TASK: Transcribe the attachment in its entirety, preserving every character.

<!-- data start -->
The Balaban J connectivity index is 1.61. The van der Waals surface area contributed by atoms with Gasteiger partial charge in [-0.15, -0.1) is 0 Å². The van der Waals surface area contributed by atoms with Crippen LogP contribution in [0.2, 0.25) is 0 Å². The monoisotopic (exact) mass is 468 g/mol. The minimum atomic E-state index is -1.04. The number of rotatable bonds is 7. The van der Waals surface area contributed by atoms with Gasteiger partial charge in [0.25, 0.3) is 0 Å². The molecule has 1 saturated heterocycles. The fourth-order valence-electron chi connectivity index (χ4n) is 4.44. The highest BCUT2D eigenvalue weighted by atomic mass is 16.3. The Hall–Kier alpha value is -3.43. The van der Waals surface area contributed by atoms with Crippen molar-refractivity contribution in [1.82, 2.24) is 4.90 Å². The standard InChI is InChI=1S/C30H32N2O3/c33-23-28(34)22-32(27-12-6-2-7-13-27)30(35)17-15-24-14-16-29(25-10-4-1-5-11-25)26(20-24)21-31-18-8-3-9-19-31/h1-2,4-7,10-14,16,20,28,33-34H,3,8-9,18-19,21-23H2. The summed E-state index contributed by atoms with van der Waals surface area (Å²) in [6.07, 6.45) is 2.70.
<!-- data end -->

The Balaban J connectivity index is 1.61. The van der Waals surface area contributed by atoms with Gasteiger partial charge in [-0.15, -0.1) is 0 Å². The van der Waals surface area contributed by atoms with Crippen LogP contribution in [0.2, 0.25) is 0 Å². The monoisotopic (exact) mass is 468 g/mol. The minimum atomic E-state index is -1.04. The number of rotatable bonds is 7. The van der Waals surface area contributed by atoms with Gasteiger partial charge in [0.25, 0.3) is 0 Å². The molecule has 1 saturated heterocycles. The fourth-order valence-electron chi connectivity index (χ4n) is 4.44. The highest BCUT2D eigenvalue weighted by atomic mass is 16.3. The Hall–Kier alpha value is -3.43. The van der Waals surface area contributed by atoms with Crippen molar-refractivity contribution in [1.82, 2.24) is 4.90 Å². The standard InChI is InChI=1S/C30H32N2O3/c33-23-28(34)22-32(27-12-6-2-7-13-27)30(35)17-15-24-14-16-29(25-10-4-1-5-11-25)26(20-24)21-31-18-8-3-9-19-31/h1-2,4-7,10-14,16,20,28,33-34H,3,8-9,18-19,21-23H2. The summed E-state index contributed by atoms with van der Waals surface area (Å²) in [6.07, 6.45) is 2.70.